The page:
You're probably familiar with the concept of Dunbar's number. The Wikipedia entry defines it as a theoretical cognitive limit to the number of people with whom one can maintain stable social relationships. These are relationships in which an individual knows who each person is, and how each person relates to every other person.
This number is set at 150 connections. Dunbar theorizes that "this limit is a direct function of relative neocortex size, and that this in turn limits group size ... the limit imposed by neocortical processing capacity is simply on the number of individuals with whom a stable inter-personal relationship can be maintained."
Not every company caps the number of customers at 150, however. Which means that if they indeed intend to have relationships with their customers (beyond the sales person closing the deal) they need to scale up the number of people who support customers. Each of those people counts personal relationships - family, friends, past colleagues, peers, etc. - in their Dunbar number.
Theoretically, there is a correlation between the customer relationships a company hopes to have, and the number of people dedicated to cultivating those relationships. However, as Doc Searls said so well a few years back, companies are not doing that. Because "Customer Relationship Management" is about management more than customers.
This is one data point.
Lee Rainie, the director of the Pew Internet & American Life Project, says: “People who are members of online social networks are not so much ‘networking’ as they are ‘broadcasting their lives to an outer tier of acquaintances who aren’t necessarily inside the Dunbar circle.’”
Which means that since many more people are online these days, there are many more chances they will broadcast their experiences to others. People who are online can also be your customers. When people are introduced to a system where everyone has amplifiers, there may be less relationships, not more.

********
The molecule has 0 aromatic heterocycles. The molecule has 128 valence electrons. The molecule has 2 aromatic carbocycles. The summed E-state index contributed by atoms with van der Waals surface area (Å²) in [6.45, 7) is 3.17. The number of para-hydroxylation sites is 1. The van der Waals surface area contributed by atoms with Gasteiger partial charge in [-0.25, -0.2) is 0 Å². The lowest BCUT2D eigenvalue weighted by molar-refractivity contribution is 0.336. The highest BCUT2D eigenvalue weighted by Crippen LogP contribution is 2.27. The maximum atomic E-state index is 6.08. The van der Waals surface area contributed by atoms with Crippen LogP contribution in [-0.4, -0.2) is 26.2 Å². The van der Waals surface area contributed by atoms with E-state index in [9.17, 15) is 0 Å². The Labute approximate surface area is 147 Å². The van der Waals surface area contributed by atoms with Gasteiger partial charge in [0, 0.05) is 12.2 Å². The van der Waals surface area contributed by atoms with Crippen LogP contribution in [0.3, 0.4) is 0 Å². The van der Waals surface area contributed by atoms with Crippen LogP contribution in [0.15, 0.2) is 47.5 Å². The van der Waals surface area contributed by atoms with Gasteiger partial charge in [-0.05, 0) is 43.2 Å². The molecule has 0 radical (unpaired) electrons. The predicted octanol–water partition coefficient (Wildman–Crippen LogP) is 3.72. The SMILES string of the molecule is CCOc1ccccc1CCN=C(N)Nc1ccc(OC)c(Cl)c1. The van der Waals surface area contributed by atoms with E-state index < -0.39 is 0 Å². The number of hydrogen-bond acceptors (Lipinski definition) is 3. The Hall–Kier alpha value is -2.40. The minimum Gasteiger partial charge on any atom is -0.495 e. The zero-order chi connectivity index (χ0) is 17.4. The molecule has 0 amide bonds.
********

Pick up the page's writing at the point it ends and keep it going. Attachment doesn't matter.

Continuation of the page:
However, the weak ties in our network have a role and function.
As author Albert-Laszlo Barabasi explains in Linked: “Weak ties play a crucial role in our ability to communicate with the outside world ... [our friends] move in the same circles we do and are inevitably exposed to the same information. To get new information we have to activate our weak ties. The weak ties ... obtain their information from different sources than our immediate friends.”
This is a second data point.
Where is all this leading you? Perhaps you should organize your Customer Relationship Management (CRM) system around social. Today at Fast Company Expert blog we explore the question can you just add a "stay in touch" function to your customer relationships management (CRM) to make it social? Will that make it more about customers, thus social, than management?
While we consider and explore the possibility that technology could give us the ability to keep up with it all, I think there is a good alternative for companies that wish to be in service of their customers. It's called community. It takes care of Dunbar's number, and it comes with its own challenges.
First of which is the community size. You need to have critical mass in order to have enough member diversity - some will engage actively, some will watch on the sidelines, some will be somewhere in between.
From my on work with groups in school, I can tell you that between 5-7 per group is a good number. Conversations that help bridge across groups, or even help groups rotate should help with expanding relationships and broadening the trust base within the community.
For a community to sustain itself you want also to have good participation among members. That's why it's often smart to have a community facilitator. Because customers are the lifeblood of your business, this is potentially a c-role, as Connie Bensen explains.
Community shouldn't be just for the brand. It should be in service of its customers.
I used to create the content for the speaking tracks at a yearly Rendez-vous we organized at a boutique consulting firm where I worked. I just came back from a customer conference - 300 were in attendance. I had the good fortune of meeting many for the first time in person, which still makes a tremendous difference in relationships.
The event was aptly named, the future is now. There has never been a better time to make the case for customer community. And yes, your company or business should have a Chief Customer Advocate. I'd go so far as saying that this position should be in the marketing group. Which may be interesting for companies that have sales and marketing reporting into the same person.
There's plenty to think about when it comes to community. Have you built or facilitated a community or a social network? Do you consider them the same thing? Why/why not?